A Thirteenth Century Fashionista, Ailenor of Provence

A Thirteenth Century Fashionista

Ailenor of Provence, the heroine of my new book The Silken Rose was a leader of fashion during the thirteenth century. She was an impoverished princess from Provence but once she married Henry III money was no object. Plus her older sister, Marguerite, was married to the King of France and Ailenor, certainly not wishing to be outdone in the fashion stakes, introduced French ideas to England. Ailenor was beautiful, charming, educated, and cultured. Above all she adored cloths and fabrics, as indeed did Henry III.


What would the nobility have worn during this era? Evidence can be discovered in manuscript illustrations, paintings on glass, in pipe rolls, wills, and on statuary. A number of tombs have effigies which give us impressions of ornaments such as miters, brooches, girdles and rings. Henry III wore shoes with an embroidered pattern on his tomb effigy placed in Westminster Abbey.


During the medieval period, dress was made of three basic materials—linen used by nobility mostly for undergarments, wool and silk which had various names such as sarsinet, damask and so on. Winter clothing was often lined with fur and skins. The most popular status conferring fur for a queen was the gray and white winter squirrel known as minever. Ermine, the winter coat of a member of the weasel family was reserved for royalty and those with a high social rank. Ailenor’s cloaks would have been lined with ermine.

Fur trim or lining

A very valued woolen material was scarlet. It was red using the expensive insect-based dye called kermes. This is where crimson comes from. A yard of scarlet cloth would have cost a mason fifteen days wages. Velvet was an expensive silk fabric during the thirteenth century—just arrived! Ailenor would have worn velvet.

By the second half of the thirteenth century there was a huge variety of patterns. The earliest patterned medieval silk was exported from Sicily. Palermo silks were admired throughout the courts of medieval Europe. Many preferred patterns were geometric or heraldic designs. Beasts and birds arranged in scenes of nature, castles, fountains, islands, ships, entered High Medieval patterning and I like to think of Ailenor using these to edge her gowns.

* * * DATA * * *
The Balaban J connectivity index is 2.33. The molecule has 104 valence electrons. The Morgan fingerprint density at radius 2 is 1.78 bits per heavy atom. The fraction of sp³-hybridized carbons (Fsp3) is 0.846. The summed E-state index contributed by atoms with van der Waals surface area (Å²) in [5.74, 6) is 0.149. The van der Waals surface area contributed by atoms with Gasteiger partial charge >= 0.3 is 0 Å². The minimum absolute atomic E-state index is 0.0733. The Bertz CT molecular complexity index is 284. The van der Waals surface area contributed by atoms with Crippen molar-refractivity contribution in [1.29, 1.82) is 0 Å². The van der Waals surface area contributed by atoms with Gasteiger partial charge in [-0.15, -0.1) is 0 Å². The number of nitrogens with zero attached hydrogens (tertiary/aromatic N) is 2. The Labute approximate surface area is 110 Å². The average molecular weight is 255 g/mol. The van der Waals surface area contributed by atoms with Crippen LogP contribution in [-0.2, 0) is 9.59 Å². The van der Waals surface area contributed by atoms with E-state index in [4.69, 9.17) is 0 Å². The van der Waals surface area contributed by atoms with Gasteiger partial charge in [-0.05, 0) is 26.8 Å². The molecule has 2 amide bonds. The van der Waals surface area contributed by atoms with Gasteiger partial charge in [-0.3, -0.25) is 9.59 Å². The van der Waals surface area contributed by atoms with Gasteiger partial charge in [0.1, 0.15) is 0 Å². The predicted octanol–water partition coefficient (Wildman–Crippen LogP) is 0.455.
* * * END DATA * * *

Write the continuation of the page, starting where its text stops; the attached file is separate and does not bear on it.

During the thirteenth century armholes of the under-dress were tight. The over gowns were sleeveless and a fashion for deep armholes arrived from Spain. Hems of clothing were often slashed and cloaks opened at the front and tied with a cord developed a gorgeous cascading effect.

The cloak

Embroidery was generally confined to borders of garments and this reached a high peak of perfection during the thirteenth century. Opus Anglicanum work is important in the subplot of The Silken Rose. This beautiful gold and silver embroidery shimmered as the wearer moved especially in candlelight. It was valued throughout the courts of Europe as well as for non-secular garments such as copes.  Opus work appears in purses and on belts.

seal bag with Opus Anglicanum

Head gear was a way to express individuality as were hairstyles, so what is new! A woman wore a wimple swathed about the chin. It would be drawn up at the top and pinned. A veil was thrown over the wimple. Netted hair became fashionable. Ailenor favoured hats with the wimple or veil or both. She introduced the fashion for wearing a dagger on a low slung belt or zone as the belt was occasionally names especially if studded with jewels. Hair was also bound into crispinettes worn at the sides of the head or one at the nape of the neck and then the hat, veil, or wimple added or not! The chin strap became the fashion. It was known as the babette and the hat or headgear was attached to it. A woman’s coif resembled the pill box hat made fashionable by Ailenor of Provence. It could be severely plain or fluted. The net acquired the name of crespine or crispinette and could be coloured or made of fine gold or silver threads. The hair could be elegantly bulked out with padding over the ears and then covered with the net.



Shoes began to develop the pointed toe and could be richly embroidered though mostly for indoor wear. At this time if you had money there was generally freedom from sumptuary rules except for prostitutes. In England they were required to wear a striped hood. Jews were supposed to wear a pointed hat and yellow badge. For the most part during King Henry’s reign this sensibly was lax.

The Silken Rose is out now and available as an e book https://tinyurl.com/s98nq3t

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